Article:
Was pondering whether this evening was to be a beer or wine evening, and suddenly became inspired to attempt something new to me.
Have had a couple of flashes for a while and aside from a bit of fill in when shooting outdoors, and the odd balanced portrait indoors I’ve never attempted to master a studio type setup. For a first go was quite pleased with this attempt, though I suspect a piece of glass or perspex would have made for a better background than the Mac and a piece of A4.
For those interested there was a 430EX, triggered wirelessly @ 1/32 on the background (the plain A4) Camera right and just a tad closer to the background than the glass.
Camera left, was a YN460-II on lowest power setting with a homemade snoot (piece of black foam and an elastic band, triggered as a slave from the speedlite.
Camera settings were 1/160 @ f16, ISO 400 (which was an error because I never checked what it was from last time I was shooting – F/16 @ 100ISO would have been better).
Canon 30D (seen better days but still firing)
Canon 50mm f1.8
Hope someone finds this helpful, and although it’s not technically perfect and isn’t a particularly interesting shot of a glass, it’s a start.
May try some water / glass combinations later on if I get time.
November – Right. Crappy weather busy at work and aside from the Football I don’t think I’ve taken a photo for fun for months.
Someone on the talkphotography forums had asked a few questions about Kenko Tubes so I dragged mine out of the bag and had a play….
Nothing special but not a bad result for 10 minutes titting about. The one with the flash underneath will be interesting to play with and try to recover some of the stamen detail…..
Imagine my delight when the humdrum and otherwise normal Thursday evening of pointless TV was interrupted by the discovery of a dead fly.
Armed with the off camera flash, wireless triggers ant a 12mm Kenko Tube, I first drew some stick like pictures and posed the corpse. You know the stuff, staircases, horses etc.
None of these were particularly good, so I just tried different angles for the flash, at different power settings until I came up with this.
Can’t be bothered to do much processing so you get it here in all it’s dead, and decaying glory….. Quite like the ‘expression on it’s poor dead face.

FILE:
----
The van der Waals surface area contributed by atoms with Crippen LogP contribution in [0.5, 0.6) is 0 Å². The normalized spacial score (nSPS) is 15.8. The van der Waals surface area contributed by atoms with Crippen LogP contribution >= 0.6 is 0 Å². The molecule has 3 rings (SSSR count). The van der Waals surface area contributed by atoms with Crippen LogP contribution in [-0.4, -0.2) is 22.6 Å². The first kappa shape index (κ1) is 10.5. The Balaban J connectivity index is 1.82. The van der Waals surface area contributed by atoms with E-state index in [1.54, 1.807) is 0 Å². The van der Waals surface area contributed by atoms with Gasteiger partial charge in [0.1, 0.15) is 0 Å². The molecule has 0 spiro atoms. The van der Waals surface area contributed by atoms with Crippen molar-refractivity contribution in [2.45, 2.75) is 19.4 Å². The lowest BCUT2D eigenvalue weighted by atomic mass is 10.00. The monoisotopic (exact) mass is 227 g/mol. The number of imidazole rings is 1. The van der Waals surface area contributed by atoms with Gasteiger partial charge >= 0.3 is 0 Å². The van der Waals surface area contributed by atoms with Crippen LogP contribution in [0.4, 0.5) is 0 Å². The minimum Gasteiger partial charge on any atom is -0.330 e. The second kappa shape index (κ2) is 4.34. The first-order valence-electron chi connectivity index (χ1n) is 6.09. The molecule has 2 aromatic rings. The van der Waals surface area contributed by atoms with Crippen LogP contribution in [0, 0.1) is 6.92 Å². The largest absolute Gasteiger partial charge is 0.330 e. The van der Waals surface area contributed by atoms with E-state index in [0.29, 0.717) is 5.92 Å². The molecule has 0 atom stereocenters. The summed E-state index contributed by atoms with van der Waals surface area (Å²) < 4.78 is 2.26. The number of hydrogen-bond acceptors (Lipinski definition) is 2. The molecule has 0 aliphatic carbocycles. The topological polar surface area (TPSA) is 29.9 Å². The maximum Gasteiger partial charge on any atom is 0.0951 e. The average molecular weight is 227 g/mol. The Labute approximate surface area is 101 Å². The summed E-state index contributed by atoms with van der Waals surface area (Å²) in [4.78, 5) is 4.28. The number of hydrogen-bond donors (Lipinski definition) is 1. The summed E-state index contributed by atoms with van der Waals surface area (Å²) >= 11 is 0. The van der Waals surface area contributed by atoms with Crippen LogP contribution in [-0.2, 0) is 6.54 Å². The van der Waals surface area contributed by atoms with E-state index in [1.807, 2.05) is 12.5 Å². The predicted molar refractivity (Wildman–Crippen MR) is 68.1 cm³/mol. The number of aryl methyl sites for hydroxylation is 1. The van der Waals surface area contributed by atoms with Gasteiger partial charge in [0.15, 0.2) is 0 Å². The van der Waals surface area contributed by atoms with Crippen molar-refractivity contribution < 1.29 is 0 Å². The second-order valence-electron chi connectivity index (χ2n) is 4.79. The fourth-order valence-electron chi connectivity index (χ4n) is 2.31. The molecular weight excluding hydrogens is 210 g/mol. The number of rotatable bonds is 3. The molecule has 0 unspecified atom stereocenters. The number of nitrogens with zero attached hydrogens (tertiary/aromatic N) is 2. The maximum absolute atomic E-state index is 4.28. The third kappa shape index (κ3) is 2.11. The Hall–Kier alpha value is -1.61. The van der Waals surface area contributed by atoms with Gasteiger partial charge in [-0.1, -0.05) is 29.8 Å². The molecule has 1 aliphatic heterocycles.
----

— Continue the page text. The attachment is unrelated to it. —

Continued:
Following on from the plain droplet shots I found myself with another spare few minutes and tried something completely new…..
Learned quite a bit.
1) clean the glass, then clean it again
2) Frozen peas don’t make much of a splash
3) trying to drop things in a glass of water and photograph them at the same time is tricky
3) clean the glass, then clean the glass again
4) clean the glass
5) Bubbles form in the water without dropping anything in – nuisance.
6) Clean the glass.
I’ve seen quite a few shots recently involving playing cards and motion blur so though I’d have a go myself having borrowed a rather nice Manfrotto Tripod from a friend. I didn’t realise how hard this is to do by yourself !! – For those interested, the Flash was bounced off of the ceiling, and the exposure was metered for the ambient light minus around 1 stop.
Multiple test shots gave me a resultant shutter speed of 1/5 @ f6.3 which captured the movement of the cards quite nicely when I was able to get the timing right. Keeping an eye on the timer, and making sure the cards are within the frame was rather tricky, and I only ended up with two usable shots from 20 or so attempts
Sadly, my living room is too small to not have included the wall in the shot. I already had to clone out a bit of sofa behind me. This for me, makes this shot pretty much just below average, but at least it’s good practice. I thought about trying to remove the wall by copying or cloning in more floor, but my PS skills fall way too short to even attempt it.
Added to the list of shots to re-try properly at some point this year.